Well, this is a little long, but I’d definitely like to hear what’s to be said about it.
So there’s this thing in your genome. Well, maybe not yours, but plenty of people’s. It’s called the PMP-22 gene. I don’t know what it does. It’s not really important until later. What is important is what’s in front of it. A region called CMT1A repeat. Hey, guess what’s it’s called a repeat! Cuz there’s two of them! One in front of PMP-22, one behind it! Here, let me draw a picture:
DNA: —-Proximal CMT1A repeat——–PMP-22——–Distal CMT1A repeat—–
This might seem really happy, huh? Well, it’s not. Because as you might remember from whenever you last took biology, our chromosomes do this crazy thing called crossing over. That’s during meiosis, which you might remember, is how you form gametes (eggs or sperm, depending), since they only have 1/2 the DNA of other human cells (which is why it takes two to make offspring!).
So, during crossing-over, homologous chromosomes (ex: both of your number 17 chromosomes, one from your mom, one from your dad) line up next to each other like buddies, and then they do this crazy thing where they both break a section of their DNA off, and swap sections with the other chromosome! Obviously, they it’s important that both chromosomes break at the exact same place, otherwise you could end up missing some genes! Usually this goes down just fine, since the broken piece wouldn’t reattach well if it didn’t ‘match’ the other chromosome’s broken end.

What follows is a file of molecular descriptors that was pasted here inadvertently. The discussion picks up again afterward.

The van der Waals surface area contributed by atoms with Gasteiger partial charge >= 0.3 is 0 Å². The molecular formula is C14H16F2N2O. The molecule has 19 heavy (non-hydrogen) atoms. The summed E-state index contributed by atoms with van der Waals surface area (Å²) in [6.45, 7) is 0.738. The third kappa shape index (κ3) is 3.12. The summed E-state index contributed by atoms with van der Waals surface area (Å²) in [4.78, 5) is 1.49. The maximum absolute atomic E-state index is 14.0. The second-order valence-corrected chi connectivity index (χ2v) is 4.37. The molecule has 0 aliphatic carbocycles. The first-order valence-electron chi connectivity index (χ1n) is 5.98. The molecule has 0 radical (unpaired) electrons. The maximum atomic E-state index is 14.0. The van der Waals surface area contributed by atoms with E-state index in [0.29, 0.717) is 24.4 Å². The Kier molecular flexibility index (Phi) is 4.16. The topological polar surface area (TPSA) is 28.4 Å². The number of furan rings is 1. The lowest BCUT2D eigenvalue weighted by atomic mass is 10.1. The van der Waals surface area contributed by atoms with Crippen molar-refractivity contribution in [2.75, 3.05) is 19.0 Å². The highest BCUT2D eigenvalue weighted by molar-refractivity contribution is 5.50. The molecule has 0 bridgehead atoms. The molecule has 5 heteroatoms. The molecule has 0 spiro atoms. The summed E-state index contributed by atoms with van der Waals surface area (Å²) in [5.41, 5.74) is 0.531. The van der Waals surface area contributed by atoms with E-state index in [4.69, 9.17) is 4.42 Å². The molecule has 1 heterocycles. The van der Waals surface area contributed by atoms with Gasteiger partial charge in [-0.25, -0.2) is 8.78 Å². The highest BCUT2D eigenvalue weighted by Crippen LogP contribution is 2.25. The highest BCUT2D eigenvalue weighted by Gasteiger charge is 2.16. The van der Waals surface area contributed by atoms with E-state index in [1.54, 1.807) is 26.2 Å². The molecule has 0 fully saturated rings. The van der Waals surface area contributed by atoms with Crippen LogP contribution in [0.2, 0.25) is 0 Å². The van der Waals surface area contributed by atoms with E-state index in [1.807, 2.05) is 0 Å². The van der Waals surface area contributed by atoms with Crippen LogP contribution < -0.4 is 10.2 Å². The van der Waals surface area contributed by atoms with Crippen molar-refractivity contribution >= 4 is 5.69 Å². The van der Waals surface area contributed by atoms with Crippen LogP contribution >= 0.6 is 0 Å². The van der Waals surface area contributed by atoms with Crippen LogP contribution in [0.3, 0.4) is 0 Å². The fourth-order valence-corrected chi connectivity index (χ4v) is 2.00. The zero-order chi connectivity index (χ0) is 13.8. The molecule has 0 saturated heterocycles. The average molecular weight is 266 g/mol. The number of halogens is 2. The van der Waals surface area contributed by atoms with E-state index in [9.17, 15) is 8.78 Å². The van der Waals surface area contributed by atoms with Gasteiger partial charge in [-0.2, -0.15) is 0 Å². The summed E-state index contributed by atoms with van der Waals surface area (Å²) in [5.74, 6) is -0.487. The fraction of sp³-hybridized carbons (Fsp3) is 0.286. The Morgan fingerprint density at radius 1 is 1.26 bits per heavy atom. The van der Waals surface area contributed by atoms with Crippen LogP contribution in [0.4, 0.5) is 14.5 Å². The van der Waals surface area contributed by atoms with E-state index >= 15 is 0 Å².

However, if you’re one of those unlucky ones who have the two CMT1A repeats, this is a problem! Because your body does not know which one is distal and which one is proximal! So chromosome 17 #1 might break at the distal location, and chromosome 17 #2 might break at the proximal location…. oh no!
Now chromosome 17 #1 has two copies of PMP-22, and chromosome 17 #2 has NO copies of PMP-22!!!
Now while the CMT1A itself is just a repeat, not a gene, it has no function. It doesn’t really matter if you have it or not, the PMP-22 is definitely a gene, and it is definitely important.
If you end up with two copies of PMP-22, you get Charcot-Marie-Tooth disease 1A. If you end up with ZERO PMP-22, you get neuropathy and palsies. Not fun!
So why do we have this repeat? Who put it here!?!? Well, it’s probably the old remnants of a ‘jumping gene’ – they copy themselves and reinsert themselves. They’re very random, though, so it’s very, very rare that they insert themselves into the exact same place in two different occurrences.
So why did God give us jumping genes? They’re kind of handy in evolution, but we all know God doesn’t believe in that, so why? They’re pretty dangerous – they can insert themselves right into the middle of a gene, rendering it useless! Dangerous!
Someone told me once that it was punishment for our sin. Ah, I see. Well, that’s a good Biblically correct answer. I know if someone I knew ate an apple when I told them not to I’d totally curse their children with genetic defects.
But wait, so, you’re saying that we have this repeat-crossing-over-problem with CMT1A because of our sins?
Well, I suggest you start preaching to chimpanzees and bonobos then, because they have the exact same defect.
That God, huh? Such a quirky guy!
Thank you, thank you! Have a wonderful evening everybody, and remember, evolution is real!